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Monday, August 23, 2010

(Business) License to Blog

Philadelphia is now charging bloggers $300 for a business license.  One of the bloggers being charged the licensing fee made a grand total of $11 off of his blog.  Forcing bloggers to pay the fee may be penny wise from a revenue raising perspective, but it is pound foolish with regard to fostering the richness of public discourse. 

Posted by Lyrissa Lidsky on August 23, 2010 at 02:48 PM in Blogging, Lyrissa Lidsky | Permalink


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My understanding is that there is no license necessary for a blog, per se, but only for a blog that carries paid advertisements or otherwise has some revenue-generating means.

Posted by: Eric E. Johnson | Aug 26, 2010 3:24:41 PM

Which are all well and good, except I think the real question is whether Philadelphia has the power to levy the tax. It may. Then again, the tax structure of many states will likely prohibit it.

A simple example of the limitations is the power granted to local authorities to tax businesses. Some states limit this power to taxing business with their essential base of operations in the local jurisdiction. The question here is what is the situs of the business?

And no, it is not always the case that you can rely on where the money ends up to determine situs. It is as often the predominant location of the business's resources and properties.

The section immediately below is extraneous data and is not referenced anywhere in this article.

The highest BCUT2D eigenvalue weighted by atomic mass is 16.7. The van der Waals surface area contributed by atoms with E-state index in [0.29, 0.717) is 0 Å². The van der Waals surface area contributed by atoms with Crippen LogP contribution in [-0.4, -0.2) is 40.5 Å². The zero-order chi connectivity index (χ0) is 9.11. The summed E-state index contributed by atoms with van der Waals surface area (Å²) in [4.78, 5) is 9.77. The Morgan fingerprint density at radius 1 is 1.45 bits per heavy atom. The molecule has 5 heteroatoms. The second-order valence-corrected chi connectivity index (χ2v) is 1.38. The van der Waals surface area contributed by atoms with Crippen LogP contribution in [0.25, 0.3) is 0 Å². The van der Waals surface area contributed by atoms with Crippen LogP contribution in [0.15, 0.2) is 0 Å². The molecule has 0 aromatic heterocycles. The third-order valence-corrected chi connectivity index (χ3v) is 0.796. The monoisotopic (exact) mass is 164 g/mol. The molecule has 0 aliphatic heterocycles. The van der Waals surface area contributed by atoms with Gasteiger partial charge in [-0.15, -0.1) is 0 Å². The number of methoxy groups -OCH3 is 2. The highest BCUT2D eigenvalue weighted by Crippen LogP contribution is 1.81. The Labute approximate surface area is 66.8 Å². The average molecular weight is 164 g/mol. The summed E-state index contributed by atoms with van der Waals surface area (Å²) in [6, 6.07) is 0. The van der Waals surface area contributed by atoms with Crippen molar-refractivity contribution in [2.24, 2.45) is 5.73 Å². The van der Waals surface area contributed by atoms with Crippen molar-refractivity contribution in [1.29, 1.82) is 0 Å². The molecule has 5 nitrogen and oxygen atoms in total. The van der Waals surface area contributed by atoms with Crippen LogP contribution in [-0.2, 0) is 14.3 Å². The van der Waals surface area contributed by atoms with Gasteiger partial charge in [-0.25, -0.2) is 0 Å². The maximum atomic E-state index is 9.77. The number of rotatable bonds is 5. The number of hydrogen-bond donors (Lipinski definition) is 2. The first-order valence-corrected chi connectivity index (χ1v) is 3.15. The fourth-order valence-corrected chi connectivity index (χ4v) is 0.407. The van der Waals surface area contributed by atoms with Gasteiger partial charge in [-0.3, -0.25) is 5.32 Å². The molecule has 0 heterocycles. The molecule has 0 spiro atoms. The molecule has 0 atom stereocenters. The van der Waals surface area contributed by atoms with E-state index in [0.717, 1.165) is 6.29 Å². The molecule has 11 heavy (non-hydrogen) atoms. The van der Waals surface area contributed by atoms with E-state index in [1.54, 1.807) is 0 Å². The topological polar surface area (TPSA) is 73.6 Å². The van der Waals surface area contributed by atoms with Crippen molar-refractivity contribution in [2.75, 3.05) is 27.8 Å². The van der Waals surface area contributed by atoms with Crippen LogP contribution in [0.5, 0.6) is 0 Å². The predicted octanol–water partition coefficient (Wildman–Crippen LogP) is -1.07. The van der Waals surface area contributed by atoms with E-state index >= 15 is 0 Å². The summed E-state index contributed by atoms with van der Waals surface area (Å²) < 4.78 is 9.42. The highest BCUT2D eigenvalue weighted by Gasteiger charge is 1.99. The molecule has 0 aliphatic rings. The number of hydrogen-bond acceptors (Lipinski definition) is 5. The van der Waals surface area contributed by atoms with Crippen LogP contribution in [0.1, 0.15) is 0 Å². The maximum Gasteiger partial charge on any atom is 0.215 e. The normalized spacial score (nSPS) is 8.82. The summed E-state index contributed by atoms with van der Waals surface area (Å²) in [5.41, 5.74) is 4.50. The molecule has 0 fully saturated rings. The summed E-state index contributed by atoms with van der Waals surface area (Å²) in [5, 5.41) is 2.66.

Finally, a $300 base tax for the 'privilege' of doing business is quite different than those found in the cases listed.

Leathers v. Medlock dealt with a tax on sales receipts. A 1% tax was levied against sales receipts, including those of cable TV operators, but it exempted Newspapers. The Cable operators sued on the grounds the differentiation between two types of media outlets raised free speech implications. The Supreme Court disagreed.

The major distinguishing characteristic here is that the tax imposed was a percentage of receipts, not a flat fee requirement of entry into business. Therefore, the question is not whether Blogs can be taxed, but whether the Philadelphia privilege tax chills free speech by prohibiting expression absent a "business privilege license" that costs $300.

Cohen is distinguishable exactly because that case was whether First Amendment rights could trump general, common-law rules for contract recovery. In the Philadelphia tax, the question is not whether Blogs can be taxed if they produce income (a generally applicable law), but whether the tax goes beyond reaso and thereby chills free speech.

If, as a citizen of Philadelphia, I am barred from speaking through a Blog unless I pay a $300 business privilege tax or forego any and all money made through said Blog, then I believe there are arguments for this having a chilling effect on free speech.

Unlike Medlock, the tax is a flat fee that is not related to a percentage of income. My suspicion is that there must be exemption categories that disallow the license requirement for hobbies. If that is so, then I do not think the tax is a burden. The chilling aspect would become moot because a speaker can keep it a hobby and, thereby, not be taxed.

Otherwise, I think it is an interesting question. My knowledge of constitutional law, it's varied tests, and the specifics of free speech has become limited since law school . Nevertheless, my instincts are that the burdens imposed are enough for a willing court to find against Philadelphia.

Just as a quick example of the limits of a government to impose fees or burdens on media organizations: